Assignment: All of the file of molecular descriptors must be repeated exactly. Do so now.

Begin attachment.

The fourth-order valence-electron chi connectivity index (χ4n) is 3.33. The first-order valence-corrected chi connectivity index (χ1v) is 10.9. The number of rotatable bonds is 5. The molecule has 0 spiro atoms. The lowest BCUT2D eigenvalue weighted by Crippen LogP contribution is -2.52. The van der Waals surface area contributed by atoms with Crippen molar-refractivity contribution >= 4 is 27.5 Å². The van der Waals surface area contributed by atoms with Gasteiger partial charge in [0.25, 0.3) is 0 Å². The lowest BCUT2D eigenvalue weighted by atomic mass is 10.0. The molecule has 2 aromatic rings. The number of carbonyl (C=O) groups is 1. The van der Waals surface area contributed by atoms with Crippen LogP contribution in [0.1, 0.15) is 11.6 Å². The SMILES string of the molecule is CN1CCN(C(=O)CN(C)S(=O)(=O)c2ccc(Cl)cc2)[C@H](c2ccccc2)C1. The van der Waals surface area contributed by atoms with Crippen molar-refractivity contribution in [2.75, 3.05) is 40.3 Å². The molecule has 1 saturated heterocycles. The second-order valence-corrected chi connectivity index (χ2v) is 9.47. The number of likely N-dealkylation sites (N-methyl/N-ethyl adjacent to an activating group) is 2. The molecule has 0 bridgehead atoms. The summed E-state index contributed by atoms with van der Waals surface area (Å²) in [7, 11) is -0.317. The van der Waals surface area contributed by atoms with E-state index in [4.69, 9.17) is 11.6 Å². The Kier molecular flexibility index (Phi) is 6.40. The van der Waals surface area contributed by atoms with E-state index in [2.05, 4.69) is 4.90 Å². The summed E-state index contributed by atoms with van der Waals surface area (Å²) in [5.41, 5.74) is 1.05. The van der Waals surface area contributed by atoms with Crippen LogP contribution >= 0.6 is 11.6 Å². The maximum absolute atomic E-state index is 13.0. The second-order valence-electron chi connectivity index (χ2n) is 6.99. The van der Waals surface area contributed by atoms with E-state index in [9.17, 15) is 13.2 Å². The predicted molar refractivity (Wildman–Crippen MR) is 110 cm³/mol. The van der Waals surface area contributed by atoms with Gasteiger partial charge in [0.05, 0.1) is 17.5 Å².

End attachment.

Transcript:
The fourth-order valence-electron chi connectivity index (χ4n) is 3.33. The first-order valence-corrected chi connectivity index (χ1v) is 10.9. The number of rotatable bonds is 5. The molecule has 0 spiro atoms. The lowest BCUT2D eigenvalue weighted by Crippen LogP contribution is -2.52. The van der Waals surface area contributed by atoms with Crippen molar-refractivity contribution >= 4 is 27.5 Å². The van der Waals surface area contributed by atoms with Gasteiger partial charge in [0.25, 0.3) is 0 Å². The lowest BCUT2D eigenvalue weighted by atomic mass is 10.0. The molecule has 2 aromatic rings. The number of carbonyl (C=O) groups is 1. The van der Waals surface area contributed by atoms with Crippen LogP contribution in [0.1, 0.15) is 11.6 Å². The SMILES string of the molecule is CN1CCN(C(=O)CN(C)S(=O)(=O)c2ccc(Cl)cc2)[C@H](c2ccccc2)C1. The van der Waals surface area contributed by atoms with Crippen molar-refractivity contribution in [2.75, 3.05) is 40.3 Å². The molecule has 1 saturated heterocycles. The second-order valence-corrected chi connectivity index (χ2v) is 9.47. The number of likely N-dealkylation sites (N-methyl/N-ethyl adjacent to an activating group) is 2. The molecule has 0 bridgehead atoms. The summed E-state index contributed by atoms with van der Waals surface area (Å²) in [7, 11) is -0.317. The van der Waals surface area contributed by atoms with E-state index in [4.69, 9.17) is 11.6 Å². The Kier molecular flexibility index (Phi) is 6.40. The van der Waals surface area contributed by atoms with E-state index in [2.05, 4.69) is 4.90 Å². The summed E-state index contributed by atoms with van der Waals surface area (Å²) in [5.41, 5.74) is 1.05. The van der Waals surface area contributed by atoms with Crippen LogP contribution >= 0.6 is 11.6 Å². The maximum absolute atomic E-state index is 13.0. The second-order valence-electron chi connectivity index (χ2n) is 6.99. The van der Waals surface area contributed by atoms with E-state index in [9.17, 15) is 13.2 Å². The predicted molar refractivity (Wildman–Crippen MR) is 110 cm³/mol. The van der Waals surface area contributed by atoms with Gasteiger partial charge in [0.05, 0.1) is 17.5 Å².